The concept of merit pay in education is simple enough: Bonuses are given to educators who succeed at their jobs based on agreed-upon criteria, which can include the results of standardized tests, evaluations or other measures. Merit pay has received support as part of the federal “Race to the Top” initiative, and a number of state and local efforts have included such programs. As with many education reform initiatives, however, criticism isn’t lacking.
The theory behind merit pay is that higher incentives for teachers will encourage them to excel at their jobs and thus raise student performance. To examine this hypothesis in a U.S. context, the National Center on Performance Incentives at Vanderbilt University carried out the Project on Incentives in Teaching (POINT). It sought to measure the impact of bonus pay for teachers on students’ performance in mathematics between grades 5 and 8. The project’s 2010 report, “Teacher Pay for Performance,” documents the results.
The study was conducted in the Nashville school system for three years, from fall 2006 to spring 2009. Middle school mathematics teachers took part in a controlled experiment to test the effect of financial rewards for educators whose students made significant gains on standardized tests. Bonuses were substantial — up to $15,000 — and participating teachers could decide for themselves what methods might work best to improve student performance. The performance of students of a control group of educators not eligible for bonuses was also tracked.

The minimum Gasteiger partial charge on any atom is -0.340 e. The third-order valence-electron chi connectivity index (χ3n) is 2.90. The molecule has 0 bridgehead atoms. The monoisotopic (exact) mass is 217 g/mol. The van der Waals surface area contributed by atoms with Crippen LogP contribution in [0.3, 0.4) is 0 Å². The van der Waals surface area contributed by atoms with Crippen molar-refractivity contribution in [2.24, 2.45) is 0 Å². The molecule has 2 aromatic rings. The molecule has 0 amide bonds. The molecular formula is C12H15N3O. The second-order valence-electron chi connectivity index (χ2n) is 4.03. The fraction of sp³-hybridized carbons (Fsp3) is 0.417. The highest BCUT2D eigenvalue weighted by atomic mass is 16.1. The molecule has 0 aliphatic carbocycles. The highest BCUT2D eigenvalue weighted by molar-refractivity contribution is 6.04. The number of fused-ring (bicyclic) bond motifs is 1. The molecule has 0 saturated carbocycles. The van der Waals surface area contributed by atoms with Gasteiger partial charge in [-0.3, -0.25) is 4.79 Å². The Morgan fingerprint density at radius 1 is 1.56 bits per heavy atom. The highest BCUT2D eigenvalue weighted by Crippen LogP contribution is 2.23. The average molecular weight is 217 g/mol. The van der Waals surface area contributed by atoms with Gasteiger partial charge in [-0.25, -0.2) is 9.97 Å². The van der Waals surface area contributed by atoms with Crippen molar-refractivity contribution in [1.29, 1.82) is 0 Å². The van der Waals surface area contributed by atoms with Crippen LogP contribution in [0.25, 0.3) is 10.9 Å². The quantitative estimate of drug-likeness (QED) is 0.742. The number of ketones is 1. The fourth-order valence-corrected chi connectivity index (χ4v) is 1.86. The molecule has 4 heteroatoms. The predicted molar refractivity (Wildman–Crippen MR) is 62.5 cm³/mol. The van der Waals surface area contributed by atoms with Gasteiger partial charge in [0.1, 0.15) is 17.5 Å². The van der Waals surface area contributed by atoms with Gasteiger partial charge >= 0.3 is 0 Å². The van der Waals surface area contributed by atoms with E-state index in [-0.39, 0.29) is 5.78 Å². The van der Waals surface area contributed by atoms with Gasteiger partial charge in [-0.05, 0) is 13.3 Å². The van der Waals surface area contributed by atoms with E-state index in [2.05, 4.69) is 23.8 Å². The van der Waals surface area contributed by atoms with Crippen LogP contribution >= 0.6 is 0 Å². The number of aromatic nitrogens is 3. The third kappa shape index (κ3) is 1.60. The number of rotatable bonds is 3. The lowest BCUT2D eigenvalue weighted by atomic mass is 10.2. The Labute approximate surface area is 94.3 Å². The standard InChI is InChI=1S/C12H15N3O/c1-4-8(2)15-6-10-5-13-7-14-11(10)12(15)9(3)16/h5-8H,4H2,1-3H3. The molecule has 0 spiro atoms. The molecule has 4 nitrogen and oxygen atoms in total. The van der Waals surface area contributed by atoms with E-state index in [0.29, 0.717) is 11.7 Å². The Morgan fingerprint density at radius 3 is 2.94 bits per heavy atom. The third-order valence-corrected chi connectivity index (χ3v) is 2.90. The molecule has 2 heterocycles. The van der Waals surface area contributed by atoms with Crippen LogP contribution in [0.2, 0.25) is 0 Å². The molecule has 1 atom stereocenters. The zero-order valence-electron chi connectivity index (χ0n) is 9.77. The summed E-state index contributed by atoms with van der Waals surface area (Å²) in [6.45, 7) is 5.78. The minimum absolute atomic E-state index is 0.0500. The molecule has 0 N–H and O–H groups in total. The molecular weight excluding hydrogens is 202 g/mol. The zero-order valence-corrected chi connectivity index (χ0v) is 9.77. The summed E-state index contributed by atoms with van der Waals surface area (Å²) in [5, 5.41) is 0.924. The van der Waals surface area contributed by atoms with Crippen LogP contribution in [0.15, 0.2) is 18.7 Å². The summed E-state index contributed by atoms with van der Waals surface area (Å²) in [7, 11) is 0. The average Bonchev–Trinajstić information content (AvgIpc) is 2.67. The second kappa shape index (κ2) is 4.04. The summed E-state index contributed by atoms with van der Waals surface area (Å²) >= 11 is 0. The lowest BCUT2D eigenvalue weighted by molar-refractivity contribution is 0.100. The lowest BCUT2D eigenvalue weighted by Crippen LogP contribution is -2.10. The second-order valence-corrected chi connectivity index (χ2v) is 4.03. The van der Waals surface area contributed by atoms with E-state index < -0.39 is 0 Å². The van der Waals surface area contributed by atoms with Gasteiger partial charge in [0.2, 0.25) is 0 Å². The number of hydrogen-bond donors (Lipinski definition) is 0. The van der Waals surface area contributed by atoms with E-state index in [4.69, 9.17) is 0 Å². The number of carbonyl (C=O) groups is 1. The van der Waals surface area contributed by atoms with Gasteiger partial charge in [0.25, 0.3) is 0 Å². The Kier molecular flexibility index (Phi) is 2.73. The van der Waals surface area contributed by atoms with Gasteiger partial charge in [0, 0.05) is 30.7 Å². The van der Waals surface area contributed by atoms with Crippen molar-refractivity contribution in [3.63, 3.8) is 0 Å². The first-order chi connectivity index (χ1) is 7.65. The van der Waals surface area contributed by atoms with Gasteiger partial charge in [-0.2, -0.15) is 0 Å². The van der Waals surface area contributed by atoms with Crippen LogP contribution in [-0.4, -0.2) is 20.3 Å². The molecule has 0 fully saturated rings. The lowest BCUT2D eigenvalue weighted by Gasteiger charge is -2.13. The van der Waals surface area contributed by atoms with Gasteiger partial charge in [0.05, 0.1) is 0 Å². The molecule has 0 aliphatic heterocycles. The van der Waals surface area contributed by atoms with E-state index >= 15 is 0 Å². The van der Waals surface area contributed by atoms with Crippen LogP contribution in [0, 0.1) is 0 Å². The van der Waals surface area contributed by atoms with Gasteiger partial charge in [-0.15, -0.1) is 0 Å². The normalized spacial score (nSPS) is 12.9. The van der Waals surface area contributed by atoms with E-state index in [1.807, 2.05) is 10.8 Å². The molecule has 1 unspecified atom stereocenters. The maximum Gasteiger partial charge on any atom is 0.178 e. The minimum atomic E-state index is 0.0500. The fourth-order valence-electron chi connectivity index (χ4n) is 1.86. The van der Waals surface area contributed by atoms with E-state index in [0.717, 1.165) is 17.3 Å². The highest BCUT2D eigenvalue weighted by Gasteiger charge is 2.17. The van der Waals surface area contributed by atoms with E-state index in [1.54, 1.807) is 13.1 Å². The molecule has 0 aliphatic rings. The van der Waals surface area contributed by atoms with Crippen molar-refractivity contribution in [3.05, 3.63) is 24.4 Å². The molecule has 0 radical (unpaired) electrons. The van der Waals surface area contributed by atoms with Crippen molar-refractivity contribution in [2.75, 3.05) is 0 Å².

The report’s findings include:
- Mathematics test scores for students whose teachers were eligible for bonuses did not differ significantly from those in the control group.
- Grade 5 students whose teachers were eligible showed better performances than those whose teachers were in the control group. These effects were not sustained, however, as the difference was not significant when the students were tested later in grade 6.
- The surveys showed that the effect of bonus pay on students’ performance was insignificant because the teachers felt that they were already working at the optimal effort level before the experiment was put in place.
The report concludes by suggesting other approaches to raising student performance, including rewarding teachers in teams and packaging remuneration with coaching or professional development.
Tags: charter schools, children, youth, teachers